Furnishing & maintenance duties

Question from Lara updated on 1st September 2017:

I just moved in to my fixed term leased property which was supposed to be fully furnished. The rent is very high and I expected everything to work. Before moving in I stipulated some conditions via email (not on lease doc).

Having moved in I have found that it is only semi furnished. There is no television, microwave, dryer and the plates and cooking utensils are unusable. In addition, the dishwasher does not work, none of my requirements have been actioned and the house is falling apart.

Can you please advise if based on this I can end my tenancy?

They have said that they will fix everything that is broken but the reason I am paying so much for a fully furnished property is so that I don't have to fork out any money as I am not sure I will be staying here more than three months.

 

Our expert Allan Galloway responded:

The landlord has an obligation to make sure the property is maintained in a reasonable state of repair, given its age and character. The length of time it will be used as a residence may also be taken into account, for instance a brand new property might be held to a different standard than one about to be demolished. The landlord must also provide any chattels, furnishings or facilities that were promised as part of the tenancy – either verbally or in writing. They must also maintain or replace them throughout the tenancy.

Where a landlord is in breach of their maintenance obligations or has not provided any chattels, furnishings or facilities that were agreed to, there are steps a tenant can take. The first one is to discuss the matter with the landlord, as you have done. If this does not resolve things, you could give the landlord 14 days’ written notice to remedy the breach of the agreement or their responsibilities – for example, to conduct any necessary maintenance or repairs and to provide any chattels, furnishings or facilities that form part of the tenancy agreement. Download a template at www.tenancy.govt.nz/forms-and-templates and find out more at www.tenancy.govt.nz/disputes/breaches-of-the-residential-tenancies-act/.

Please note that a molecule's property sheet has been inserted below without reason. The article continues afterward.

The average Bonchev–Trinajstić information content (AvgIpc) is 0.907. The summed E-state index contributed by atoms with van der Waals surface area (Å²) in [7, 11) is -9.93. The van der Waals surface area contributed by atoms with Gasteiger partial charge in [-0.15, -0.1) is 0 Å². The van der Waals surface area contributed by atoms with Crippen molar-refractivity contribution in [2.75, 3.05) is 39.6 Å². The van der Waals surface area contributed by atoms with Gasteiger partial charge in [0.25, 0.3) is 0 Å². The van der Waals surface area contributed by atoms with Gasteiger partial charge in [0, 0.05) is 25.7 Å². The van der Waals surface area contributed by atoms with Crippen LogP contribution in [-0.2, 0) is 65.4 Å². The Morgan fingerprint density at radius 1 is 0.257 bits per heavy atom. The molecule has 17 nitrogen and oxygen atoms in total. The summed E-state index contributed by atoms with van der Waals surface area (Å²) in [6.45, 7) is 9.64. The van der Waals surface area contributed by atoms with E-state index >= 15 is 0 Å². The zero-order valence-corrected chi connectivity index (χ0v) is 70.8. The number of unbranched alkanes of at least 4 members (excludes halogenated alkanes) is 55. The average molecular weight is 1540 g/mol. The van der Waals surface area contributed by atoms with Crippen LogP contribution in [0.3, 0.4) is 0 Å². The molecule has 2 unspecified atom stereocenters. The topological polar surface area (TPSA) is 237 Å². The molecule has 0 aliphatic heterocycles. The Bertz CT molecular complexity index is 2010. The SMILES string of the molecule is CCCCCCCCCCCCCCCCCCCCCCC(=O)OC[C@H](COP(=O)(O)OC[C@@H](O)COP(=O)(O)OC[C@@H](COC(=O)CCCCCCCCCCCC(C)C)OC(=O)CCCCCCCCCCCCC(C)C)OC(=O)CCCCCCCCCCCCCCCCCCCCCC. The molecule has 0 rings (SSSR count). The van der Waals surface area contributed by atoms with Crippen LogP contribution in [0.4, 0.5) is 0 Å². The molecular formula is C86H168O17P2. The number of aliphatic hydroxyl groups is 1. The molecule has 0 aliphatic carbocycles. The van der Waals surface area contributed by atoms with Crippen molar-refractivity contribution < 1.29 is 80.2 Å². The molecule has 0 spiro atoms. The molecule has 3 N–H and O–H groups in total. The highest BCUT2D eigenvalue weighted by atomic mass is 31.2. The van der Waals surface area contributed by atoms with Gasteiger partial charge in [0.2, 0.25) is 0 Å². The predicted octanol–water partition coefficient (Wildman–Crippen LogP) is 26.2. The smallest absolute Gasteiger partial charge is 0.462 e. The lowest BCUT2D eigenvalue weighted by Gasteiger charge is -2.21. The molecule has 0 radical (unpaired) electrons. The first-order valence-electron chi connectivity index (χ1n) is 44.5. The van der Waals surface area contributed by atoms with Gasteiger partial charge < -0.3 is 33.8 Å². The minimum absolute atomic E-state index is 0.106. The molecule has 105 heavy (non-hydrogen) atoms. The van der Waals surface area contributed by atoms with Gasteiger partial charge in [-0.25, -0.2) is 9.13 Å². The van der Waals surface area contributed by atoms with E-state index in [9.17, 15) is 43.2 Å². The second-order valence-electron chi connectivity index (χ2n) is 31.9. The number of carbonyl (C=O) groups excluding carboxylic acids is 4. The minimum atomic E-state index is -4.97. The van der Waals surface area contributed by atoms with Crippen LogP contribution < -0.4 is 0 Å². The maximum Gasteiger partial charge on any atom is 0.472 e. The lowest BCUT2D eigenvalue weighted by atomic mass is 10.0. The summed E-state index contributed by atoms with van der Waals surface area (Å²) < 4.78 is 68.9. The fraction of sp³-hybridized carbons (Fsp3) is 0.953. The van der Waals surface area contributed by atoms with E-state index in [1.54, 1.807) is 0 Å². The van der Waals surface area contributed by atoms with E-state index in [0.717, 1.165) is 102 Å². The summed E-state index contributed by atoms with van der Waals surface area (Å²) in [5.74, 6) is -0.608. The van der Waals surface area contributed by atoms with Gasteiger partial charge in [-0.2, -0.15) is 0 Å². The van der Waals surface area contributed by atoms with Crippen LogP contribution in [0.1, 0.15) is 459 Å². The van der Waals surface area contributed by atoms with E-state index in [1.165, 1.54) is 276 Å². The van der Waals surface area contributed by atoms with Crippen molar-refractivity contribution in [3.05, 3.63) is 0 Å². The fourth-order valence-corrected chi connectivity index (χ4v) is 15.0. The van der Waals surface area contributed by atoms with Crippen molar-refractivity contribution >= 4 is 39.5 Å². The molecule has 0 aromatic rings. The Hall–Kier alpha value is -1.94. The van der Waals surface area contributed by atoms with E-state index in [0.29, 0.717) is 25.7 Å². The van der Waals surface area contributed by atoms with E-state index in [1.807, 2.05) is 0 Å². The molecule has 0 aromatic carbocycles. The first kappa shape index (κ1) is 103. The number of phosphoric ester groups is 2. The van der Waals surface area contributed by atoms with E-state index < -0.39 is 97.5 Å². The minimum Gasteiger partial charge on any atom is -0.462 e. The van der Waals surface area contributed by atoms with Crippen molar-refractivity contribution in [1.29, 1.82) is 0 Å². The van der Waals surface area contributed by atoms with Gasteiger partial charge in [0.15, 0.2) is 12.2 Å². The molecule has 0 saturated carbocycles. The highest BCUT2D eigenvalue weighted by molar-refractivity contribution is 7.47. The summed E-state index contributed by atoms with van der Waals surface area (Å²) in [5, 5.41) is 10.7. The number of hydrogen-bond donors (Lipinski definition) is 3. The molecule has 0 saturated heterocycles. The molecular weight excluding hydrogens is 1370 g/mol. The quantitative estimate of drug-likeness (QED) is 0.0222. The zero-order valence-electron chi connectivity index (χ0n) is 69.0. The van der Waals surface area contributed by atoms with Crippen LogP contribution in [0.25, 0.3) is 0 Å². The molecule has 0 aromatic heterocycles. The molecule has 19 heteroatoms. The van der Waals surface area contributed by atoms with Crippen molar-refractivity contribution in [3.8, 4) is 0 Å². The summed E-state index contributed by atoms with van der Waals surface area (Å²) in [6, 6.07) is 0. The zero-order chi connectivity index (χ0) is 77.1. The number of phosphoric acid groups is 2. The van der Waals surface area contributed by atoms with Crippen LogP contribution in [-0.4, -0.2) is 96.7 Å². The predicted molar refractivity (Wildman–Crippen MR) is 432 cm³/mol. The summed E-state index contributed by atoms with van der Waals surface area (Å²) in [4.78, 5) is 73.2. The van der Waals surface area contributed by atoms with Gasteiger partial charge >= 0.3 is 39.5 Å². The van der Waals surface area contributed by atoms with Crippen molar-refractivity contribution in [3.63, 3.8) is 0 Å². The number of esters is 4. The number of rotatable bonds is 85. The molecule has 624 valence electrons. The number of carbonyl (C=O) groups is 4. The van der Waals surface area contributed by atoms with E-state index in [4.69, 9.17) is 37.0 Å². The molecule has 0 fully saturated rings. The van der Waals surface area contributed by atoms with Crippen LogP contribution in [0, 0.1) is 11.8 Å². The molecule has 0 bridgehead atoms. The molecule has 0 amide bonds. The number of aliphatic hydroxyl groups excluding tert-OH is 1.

If the landlord does not comply, you could then apply to the Tenancy Tribunal to resolve the matter, as well as seeking an order to terminate the tenancy and compensation. Find out more at www.tenancy.govt.nz/disputes. The Tenancy Tribunal also has the ability to either vary or set aside a tenancy agreement where it is established a landlord or a tenant’s agreement was based on a misrepresentation. It would be for the Tribunal to decide whether certain items were required as part of your agreement and whether there was any misrepresentation by the landlord.

 

 

 

The Ministry of Business, Innovation and Employment provides information and guidance on building law and compliance, services including weathertight homes, and advice for tenants and landlords.

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